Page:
During the first Afghan War when the US and now-defunct USSR were engaged in a mortal combat across our north-western borders, the thinking among our strategic planners was that since two superpowers were involved, it is going to be a never-ending war and as such a never-ending flood of dollars would keep flowing our way — the frontline state of the free world — from the four corners of the world.
We never thought how we would manage in the aftermath if the war ended sooner with the defeat of one of the combatants and the victor walking away from the battleground dropping the post-war mess in our lap and the flow of dollars drying up. That is, we had no Plan B or Plan C to meet any such eventuality. And that is why the country went into a spin in the decade following the end of the war. The 1990s were a disaster politically, economically and strategically. It was a lost decade for Pakistan.
And now we seem to be repeating the same blunder as the second Afghan War is in its 19th year. We have no Plans B or C to meet the anticipated eventualities: the war continuing for another decade or so; a peace accord with the Taliban and current Kabul government sharing power; no peace accord but the Afghan Taliban chasing US troops out of the country like the Vietcong did in Vietnam in mid-1970s; and perhaps many more post-occupation scenarios.
To be candid, it is never a good policy to position a country like Pakistan on the wrong side of the US. This we did in the 1990s, soon after the end of the Cold War and earned the Americans’ wrath that lingered until 9/11. But today it would be even more disastrous for us to try to become America’s most “allied ally” of the Cold War days again. We are certainly not welcome in the US. In fact, we stand friendless in Washington.
Meanwhile, clear signs are emerging on the global front pigeon-holing the US as a receding power and tagging China as an ascending one. Indeed, China, in the coming decades is expected to take the lead as the world’s largest economy. Together with Russia, China would soon be challenging America’s hegemonic position.
We are already well entrenched on the right side of China. And to be able to position ourselves in the right region when the anticipated tug of war for global hegemony begins with the US on one side and China-Russia on the other, we need to quickly mend our fences with Russia.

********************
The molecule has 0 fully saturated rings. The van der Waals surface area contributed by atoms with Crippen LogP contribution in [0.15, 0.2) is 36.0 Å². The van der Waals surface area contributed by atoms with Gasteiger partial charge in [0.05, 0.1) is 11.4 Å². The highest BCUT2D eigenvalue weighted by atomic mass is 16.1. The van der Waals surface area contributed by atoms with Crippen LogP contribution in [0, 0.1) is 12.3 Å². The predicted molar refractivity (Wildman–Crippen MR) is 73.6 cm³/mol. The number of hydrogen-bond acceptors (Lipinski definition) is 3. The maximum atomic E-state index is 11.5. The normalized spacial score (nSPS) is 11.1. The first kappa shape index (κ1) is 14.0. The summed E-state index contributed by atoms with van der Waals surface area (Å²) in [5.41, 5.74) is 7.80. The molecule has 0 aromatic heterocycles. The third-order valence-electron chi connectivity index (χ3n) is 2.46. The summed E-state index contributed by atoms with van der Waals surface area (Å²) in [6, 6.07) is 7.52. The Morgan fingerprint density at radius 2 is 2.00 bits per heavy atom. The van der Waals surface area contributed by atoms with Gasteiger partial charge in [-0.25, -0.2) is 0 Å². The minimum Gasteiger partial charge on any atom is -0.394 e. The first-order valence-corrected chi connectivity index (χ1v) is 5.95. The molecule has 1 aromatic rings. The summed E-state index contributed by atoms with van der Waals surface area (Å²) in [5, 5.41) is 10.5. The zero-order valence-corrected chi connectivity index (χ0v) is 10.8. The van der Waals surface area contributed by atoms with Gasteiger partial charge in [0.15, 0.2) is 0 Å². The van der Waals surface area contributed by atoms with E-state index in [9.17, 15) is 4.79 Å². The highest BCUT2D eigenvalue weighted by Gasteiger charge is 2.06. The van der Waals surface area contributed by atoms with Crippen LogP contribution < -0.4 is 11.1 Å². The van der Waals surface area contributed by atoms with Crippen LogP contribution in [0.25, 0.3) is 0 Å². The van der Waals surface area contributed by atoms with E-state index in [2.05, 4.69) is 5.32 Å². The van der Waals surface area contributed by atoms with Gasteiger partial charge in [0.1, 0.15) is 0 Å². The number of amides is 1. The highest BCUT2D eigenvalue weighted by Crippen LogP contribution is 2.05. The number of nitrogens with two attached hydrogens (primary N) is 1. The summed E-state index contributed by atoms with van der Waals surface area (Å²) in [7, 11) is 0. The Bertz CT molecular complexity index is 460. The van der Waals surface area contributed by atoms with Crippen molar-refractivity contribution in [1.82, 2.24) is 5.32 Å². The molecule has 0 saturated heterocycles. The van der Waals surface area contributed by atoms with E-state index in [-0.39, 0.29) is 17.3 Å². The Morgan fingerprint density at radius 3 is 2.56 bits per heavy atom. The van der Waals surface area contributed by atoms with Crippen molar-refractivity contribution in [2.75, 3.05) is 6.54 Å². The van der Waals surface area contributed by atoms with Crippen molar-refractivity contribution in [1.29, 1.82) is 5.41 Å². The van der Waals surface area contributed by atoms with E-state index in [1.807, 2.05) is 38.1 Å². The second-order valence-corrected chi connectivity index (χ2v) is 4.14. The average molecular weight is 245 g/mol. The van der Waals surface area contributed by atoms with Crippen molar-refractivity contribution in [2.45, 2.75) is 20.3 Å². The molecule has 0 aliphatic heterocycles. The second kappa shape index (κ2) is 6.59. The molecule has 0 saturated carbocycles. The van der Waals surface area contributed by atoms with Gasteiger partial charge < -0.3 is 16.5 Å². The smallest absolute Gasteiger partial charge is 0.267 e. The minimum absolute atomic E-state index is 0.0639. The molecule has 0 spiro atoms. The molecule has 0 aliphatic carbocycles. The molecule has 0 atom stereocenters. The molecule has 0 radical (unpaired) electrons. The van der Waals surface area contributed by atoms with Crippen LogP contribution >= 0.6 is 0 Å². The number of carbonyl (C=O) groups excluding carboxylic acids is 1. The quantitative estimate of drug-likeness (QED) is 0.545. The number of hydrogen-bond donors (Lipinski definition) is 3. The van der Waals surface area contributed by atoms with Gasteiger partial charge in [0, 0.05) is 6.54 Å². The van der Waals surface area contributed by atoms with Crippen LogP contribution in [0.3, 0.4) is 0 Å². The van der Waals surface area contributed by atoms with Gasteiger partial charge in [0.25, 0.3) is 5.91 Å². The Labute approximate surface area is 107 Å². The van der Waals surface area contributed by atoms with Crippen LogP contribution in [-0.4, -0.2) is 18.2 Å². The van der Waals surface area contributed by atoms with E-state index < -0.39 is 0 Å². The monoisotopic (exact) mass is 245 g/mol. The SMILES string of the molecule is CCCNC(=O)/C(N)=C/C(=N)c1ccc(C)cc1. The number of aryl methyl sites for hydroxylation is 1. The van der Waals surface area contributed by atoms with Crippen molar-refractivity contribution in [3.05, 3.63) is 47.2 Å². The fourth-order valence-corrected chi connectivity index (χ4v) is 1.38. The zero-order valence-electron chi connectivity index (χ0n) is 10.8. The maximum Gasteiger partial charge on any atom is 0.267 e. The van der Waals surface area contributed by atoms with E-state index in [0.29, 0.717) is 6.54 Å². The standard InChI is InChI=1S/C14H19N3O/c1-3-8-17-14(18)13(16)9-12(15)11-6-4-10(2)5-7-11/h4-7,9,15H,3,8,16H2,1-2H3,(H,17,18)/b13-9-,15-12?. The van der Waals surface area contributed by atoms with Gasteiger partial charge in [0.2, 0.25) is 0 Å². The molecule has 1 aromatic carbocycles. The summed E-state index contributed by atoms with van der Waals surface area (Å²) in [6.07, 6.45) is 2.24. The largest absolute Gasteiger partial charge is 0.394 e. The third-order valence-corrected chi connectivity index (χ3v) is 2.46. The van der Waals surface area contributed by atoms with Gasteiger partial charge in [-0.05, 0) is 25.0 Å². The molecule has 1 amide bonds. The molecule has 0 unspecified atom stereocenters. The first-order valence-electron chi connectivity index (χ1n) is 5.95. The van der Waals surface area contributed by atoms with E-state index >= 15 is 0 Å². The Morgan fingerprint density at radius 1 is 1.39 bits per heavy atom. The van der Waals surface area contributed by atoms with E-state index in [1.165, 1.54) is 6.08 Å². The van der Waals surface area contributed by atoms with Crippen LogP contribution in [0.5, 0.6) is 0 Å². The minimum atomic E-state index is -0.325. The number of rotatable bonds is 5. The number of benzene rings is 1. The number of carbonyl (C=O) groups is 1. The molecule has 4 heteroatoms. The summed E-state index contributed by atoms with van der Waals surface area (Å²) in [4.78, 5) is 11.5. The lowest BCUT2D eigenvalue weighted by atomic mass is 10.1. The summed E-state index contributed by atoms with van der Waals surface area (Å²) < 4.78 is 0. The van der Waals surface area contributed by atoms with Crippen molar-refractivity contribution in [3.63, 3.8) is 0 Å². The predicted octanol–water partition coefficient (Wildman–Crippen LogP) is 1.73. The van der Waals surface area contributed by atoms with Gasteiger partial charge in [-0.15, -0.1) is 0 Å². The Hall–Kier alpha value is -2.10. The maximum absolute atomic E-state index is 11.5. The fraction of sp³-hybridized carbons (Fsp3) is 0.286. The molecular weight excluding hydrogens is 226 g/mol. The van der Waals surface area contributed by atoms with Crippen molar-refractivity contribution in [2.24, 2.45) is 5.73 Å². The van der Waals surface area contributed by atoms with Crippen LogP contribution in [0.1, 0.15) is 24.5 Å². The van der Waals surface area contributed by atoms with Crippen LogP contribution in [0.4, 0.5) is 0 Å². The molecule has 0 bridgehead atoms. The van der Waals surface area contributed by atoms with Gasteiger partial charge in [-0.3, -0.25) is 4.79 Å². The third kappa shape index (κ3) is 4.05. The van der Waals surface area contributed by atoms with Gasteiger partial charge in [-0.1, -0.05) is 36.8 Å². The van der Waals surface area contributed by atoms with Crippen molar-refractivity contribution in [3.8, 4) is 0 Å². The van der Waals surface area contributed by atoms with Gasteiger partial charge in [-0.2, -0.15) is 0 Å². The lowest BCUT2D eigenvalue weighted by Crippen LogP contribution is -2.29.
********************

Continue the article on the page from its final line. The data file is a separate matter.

Therefore, Islamabad’s decision the other day to sign a deal with Moscow to settle a 39-year-old exporters’ claims case is certainly a most welcome development. These claims have remained unsettled since the disintegration of the USSR.
Under the agreement, the Pakistani government will return $93.5 million to Russia within 90 days of the signing and clear the pending exporters’ claims by $23.8 million according to the settlement agreements reached on October 6, 2016 and December 27, 2017.
Following the resolution of this pending dispute all legal hurdles in the way of Moscow investing $8 billion in Pakistan will hopefully be removed. Most of this investment is likely to come in the energy sector and the Pakistan Steel Mills.
We also must keep a close eye on ISIS’ Afghan affiliate, the Islamic State Khorasan (ISK). Presently, ISK faces disadvantages compared with the much larger Taliban, which aligns against it. But what if the two groups allied? Relative autonomy means the death of ISIS leader Al Baghdadi will have little effect, and a Taliban-government peace process could inject new support for ISK, from those who oppose it. For Islamabad, the stakes are likely to be high in case the two join hands. According to an Afghanistan-based US intelligence official in June, ISK represents “the most near-term threat” to US and European homelands. But it could also pose an existential threat to Pakistan as well.
Published in The Express Tribune, November 9th, 2019.